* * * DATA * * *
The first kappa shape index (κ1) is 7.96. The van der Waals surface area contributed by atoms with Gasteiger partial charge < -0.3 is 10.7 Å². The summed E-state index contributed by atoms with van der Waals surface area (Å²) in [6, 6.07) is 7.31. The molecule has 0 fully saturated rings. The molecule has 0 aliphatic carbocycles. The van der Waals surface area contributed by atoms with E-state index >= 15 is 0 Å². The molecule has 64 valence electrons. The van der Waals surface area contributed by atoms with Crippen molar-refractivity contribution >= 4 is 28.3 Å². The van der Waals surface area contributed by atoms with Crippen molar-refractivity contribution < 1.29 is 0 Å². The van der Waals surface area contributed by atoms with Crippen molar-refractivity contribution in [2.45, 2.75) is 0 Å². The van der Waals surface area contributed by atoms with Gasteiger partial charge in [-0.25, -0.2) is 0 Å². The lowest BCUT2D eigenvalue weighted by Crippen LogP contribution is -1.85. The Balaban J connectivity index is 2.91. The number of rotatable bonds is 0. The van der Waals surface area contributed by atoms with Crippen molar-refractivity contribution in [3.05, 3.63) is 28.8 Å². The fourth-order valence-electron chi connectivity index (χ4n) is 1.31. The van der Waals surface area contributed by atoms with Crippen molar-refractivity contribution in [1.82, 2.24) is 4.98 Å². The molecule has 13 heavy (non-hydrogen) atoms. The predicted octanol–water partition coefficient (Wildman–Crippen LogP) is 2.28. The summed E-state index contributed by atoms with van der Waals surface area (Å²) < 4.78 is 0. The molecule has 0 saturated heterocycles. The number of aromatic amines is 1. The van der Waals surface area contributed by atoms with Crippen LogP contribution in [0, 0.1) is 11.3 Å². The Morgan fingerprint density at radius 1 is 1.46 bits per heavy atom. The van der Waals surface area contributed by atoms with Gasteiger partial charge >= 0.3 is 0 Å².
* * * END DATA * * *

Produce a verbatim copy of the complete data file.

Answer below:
The first kappa shape index (κ1) is 7.96. The van der Waals surface area contributed by atoms with Gasteiger partial charge < -0.3 is 10.7 Å². The summed E-state index contributed by atoms with van der Waals surface area (Å²) in [6, 6.07) is 7.31. The molecule has 0 fully saturated rings. The molecule has 0 aliphatic carbocycles. The van der Waals surface area contributed by atoms with E-state index >= 15 is 0 Å². The molecule has 64 valence electrons. The van der Waals surface area contributed by atoms with Crippen molar-refractivity contribution >= 4 is 28.3 Å². The van der Waals surface area contributed by atoms with Crippen molar-refractivity contribution < 1.29 is 0 Å². The van der Waals surface area contributed by atoms with Crippen molar-refractivity contribution in [2.45, 2.75) is 0 Å². The van der Waals surface area contributed by atoms with Gasteiger partial charge in [-0.25, -0.2) is 0 Å². The lowest BCUT2D eigenvalue weighted by Crippen LogP contribution is -1.85. The Balaban J connectivity index is 2.91. The number of rotatable bonds is 0. The van der Waals surface area contributed by atoms with Crippen molar-refractivity contribution in [3.05, 3.63) is 28.8 Å². The fourth-order valence-electron chi connectivity index (χ4n) is 1.31. The van der Waals surface area contributed by atoms with Crippen molar-refractivity contribution in [1.82, 2.24) is 4.98 Å². The molecule has 13 heavy (non-hydrogen) atoms. The predicted octanol–water partition coefficient (Wildman–Crippen LogP) is 2.28. The summed E-state index contributed by atoms with van der Waals surface area (Å²) < 4.78 is 0. The molecule has 0 saturated heterocycles. The number of aromatic amines is 1. The van der Waals surface area contributed by atoms with Crippen LogP contribution in [0, 0.1) is 11.3 Å². The Morgan fingerprint density at radius 1 is 1.46 bits per heavy atom. The van der Waals surface area contributed by atoms with Gasteiger partial charge >= 0.3 is 0 Å².